The Danish government's decision on Thursday to contribute 1.05 billion kroner (141 million euro, $153 million) via the European Financial Stabilisation Mechanism (EFSM) to a Greek bailout has been met with heavy criticism by some parties in the parliament.
See also: Denmark to contribute to Greek bailout
The loan is only expected to function as so-called 'bridge financing' until a long-term bailout package can be negotiated with Greece.
Finance Minister Claus Hjort Frederiksen wrote in a letter to the European Affairs Committee on Thursday that the extraordinary measure is necessary due to there being no other viable short-term alternatives to save Greece from bankruptcy.
“The [Danish, ed.] government has an understanding of the exceptional and difficult situation for Greece as well as the eurozone countries' need for sufficiently fast initiatives,” Frederiksen wrote.
See also: Could Danes foot bill for Greek crisis?
Later on Thursday, Frederiksen told news agency Ritzau that a way had been found to ensure that there were no risks involved with issuing the loan.
“We have been given a guarantee for our share of the loan, meaning that we will not lose any money if Greece fails to pay it back. The government therefore supports the loan as a model that all countries can live with – including the United Kingdom, which has been the most critical,” Frederiksen said.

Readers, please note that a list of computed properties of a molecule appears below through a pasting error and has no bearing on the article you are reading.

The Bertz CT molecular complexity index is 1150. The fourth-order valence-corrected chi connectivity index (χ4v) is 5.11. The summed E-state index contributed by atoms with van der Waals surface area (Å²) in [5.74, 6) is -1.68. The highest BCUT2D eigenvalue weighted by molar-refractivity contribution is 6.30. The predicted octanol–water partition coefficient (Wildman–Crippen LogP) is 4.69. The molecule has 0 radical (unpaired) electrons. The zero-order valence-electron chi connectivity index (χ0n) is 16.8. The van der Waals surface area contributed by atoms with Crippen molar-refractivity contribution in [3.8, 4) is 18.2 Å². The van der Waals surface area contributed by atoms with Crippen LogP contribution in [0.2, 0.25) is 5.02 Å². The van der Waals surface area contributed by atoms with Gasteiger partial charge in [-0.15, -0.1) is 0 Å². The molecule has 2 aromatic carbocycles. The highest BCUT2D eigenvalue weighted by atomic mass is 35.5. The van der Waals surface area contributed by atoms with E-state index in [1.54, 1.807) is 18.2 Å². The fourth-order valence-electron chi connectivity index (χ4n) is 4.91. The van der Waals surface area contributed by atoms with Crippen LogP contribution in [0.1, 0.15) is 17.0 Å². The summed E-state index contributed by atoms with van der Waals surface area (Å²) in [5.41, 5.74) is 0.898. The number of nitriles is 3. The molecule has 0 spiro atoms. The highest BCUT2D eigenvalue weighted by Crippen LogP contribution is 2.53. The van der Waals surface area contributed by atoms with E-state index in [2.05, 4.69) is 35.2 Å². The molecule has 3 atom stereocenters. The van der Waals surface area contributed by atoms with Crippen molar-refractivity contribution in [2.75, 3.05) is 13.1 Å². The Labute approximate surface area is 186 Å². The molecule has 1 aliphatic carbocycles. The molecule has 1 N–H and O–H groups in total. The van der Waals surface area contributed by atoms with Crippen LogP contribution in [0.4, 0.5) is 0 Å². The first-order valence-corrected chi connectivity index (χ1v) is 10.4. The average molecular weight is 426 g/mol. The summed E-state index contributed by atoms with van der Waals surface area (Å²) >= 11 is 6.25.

The decision is far from popular among the other blue bloc parties however. The Danish People's Party (DF), Conservatives, and Liberal Alliance have all said that they do not support the decision.
“This is problematic as this is a euro predicament. It's a problem that the Greek government has been given such a long leash. For 40 years, Greece has not implemented any reforms at all and neglected their own country, so we are very sceptical about this decision,” Conservative MP Brian Mikkelsen told Danish news site Finans.
DF is also very sceptical of the decision, according to party spokesman René Christensen.
“I expect Claus Hjort to report back on what kind of guarantee we have been given for our billion kroner if the Greeks do not live up to their obligations. It is also interesting what kind of signals we are sending with this measure. Will this set a precedent for similar situations in the future?” Christensen told Politiko.
Despite resistance from the government's allies in the blue bloc however, the decision whether to approve the loan lies entirely with the Venstre government.
The government was given the mandate to issue loans of this type in 2010 without needing to call a vote on the matter, a representative of the Ministry of Finance told Jyllands-Posten.
The EFSM is a fund contributed to by all 28 EU member states, but in 2012 countries agreed that it would no longer be used to bail out struggling countries in the eurozone, instead creating the European Stability Mechanism (ESM), which only draws on the resources of countries using the single currency.